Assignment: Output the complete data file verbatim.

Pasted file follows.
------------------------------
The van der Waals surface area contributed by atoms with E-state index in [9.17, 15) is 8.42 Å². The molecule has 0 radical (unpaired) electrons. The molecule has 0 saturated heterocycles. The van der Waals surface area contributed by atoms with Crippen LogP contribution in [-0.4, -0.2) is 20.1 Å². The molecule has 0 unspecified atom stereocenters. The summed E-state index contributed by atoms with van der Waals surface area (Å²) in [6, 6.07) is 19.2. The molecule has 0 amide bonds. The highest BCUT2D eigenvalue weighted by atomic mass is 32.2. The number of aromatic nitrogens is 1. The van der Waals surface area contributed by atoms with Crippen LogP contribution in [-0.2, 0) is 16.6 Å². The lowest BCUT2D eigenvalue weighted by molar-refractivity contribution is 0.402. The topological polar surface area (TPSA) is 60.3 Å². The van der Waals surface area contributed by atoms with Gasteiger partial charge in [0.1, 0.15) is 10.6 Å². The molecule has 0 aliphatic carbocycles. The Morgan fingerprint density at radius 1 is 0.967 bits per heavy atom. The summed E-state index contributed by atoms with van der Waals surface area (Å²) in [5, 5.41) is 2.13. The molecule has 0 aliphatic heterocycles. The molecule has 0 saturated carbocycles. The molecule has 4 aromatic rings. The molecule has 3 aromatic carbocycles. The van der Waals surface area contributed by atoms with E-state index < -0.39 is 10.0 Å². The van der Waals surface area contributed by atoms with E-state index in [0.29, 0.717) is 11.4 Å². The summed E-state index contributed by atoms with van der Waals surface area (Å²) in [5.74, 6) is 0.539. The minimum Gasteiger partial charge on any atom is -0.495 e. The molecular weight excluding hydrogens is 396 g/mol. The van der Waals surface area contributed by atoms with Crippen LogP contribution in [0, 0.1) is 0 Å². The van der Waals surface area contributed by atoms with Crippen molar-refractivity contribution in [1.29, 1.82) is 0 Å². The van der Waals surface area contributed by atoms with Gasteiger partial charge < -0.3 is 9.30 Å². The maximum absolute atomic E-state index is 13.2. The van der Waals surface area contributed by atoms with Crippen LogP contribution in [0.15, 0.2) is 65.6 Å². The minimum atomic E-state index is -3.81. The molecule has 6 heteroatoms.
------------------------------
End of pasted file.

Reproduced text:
The van der Waals surface area contributed by atoms with E-state index in [9.17, 15) is 8.42 Å². The molecule has 0 radical (unpaired) electrons. The molecule has 0 saturated heterocycles. The van der Waals surface area contributed by atoms with Crippen LogP contribution in [-0.4, -0.2) is 20.1 Å². The molecule has 0 unspecified atom stereocenters. The summed E-state index contributed by atoms with van der Waals surface area (Å²) in [6, 6.07) is 19.2. The molecule has 0 amide bonds. The highest BCUT2D eigenvalue weighted by atomic mass is 32.2. The number of aromatic nitrogens is 1. The van der Waals surface area contributed by atoms with Crippen LogP contribution in [-0.2, 0) is 16.6 Å². The lowest BCUT2D eigenvalue weighted by molar-refractivity contribution is 0.402. The topological polar surface area (TPSA) is 60.3 Å². The van der Waals surface area contributed by atoms with Gasteiger partial charge in [0.1, 0.15) is 10.6 Å². The molecule has 0 aliphatic carbocycles. The Morgan fingerprint density at radius 1 is 0.967 bits per heavy atom. The summed E-state index contributed by atoms with van der Waals surface area (Å²) in [5, 5.41) is 2.13. The molecule has 0 aliphatic heterocycles. The molecule has 0 saturated carbocycles. The molecule has 4 aromatic rings. The molecule has 3 aromatic carbocycles. The van der Waals surface area contributed by atoms with E-state index < -0.39 is 10.0 Å². The van der Waals surface area contributed by atoms with E-state index in [0.29, 0.717) is 11.4 Å². The summed E-state index contributed by atoms with van der Waals surface area (Å²) in [5.74, 6) is 0.539. The minimum Gasteiger partial charge on any atom is -0.495 e. The molecular weight excluding hydrogens is 396 g/mol. The van der Waals surface area contributed by atoms with Crippen LogP contribution in [0, 0.1) is 0 Å². The van der Waals surface area contributed by atoms with Crippen molar-refractivity contribution in [1.29, 1.82) is 0 Å². The van der Waals surface area contributed by atoms with Gasteiger partial charge < -0.3 is 9.30 Å². The maximum absolute atomic E-state index is 13.2. The van der Waals surface area contributed by atoms with Crippen LogP contribution in [0.15, 0.2) is 65.6 Å². The minimum atomic E-state index is -3.81. The molecule has 6 heteroatoms.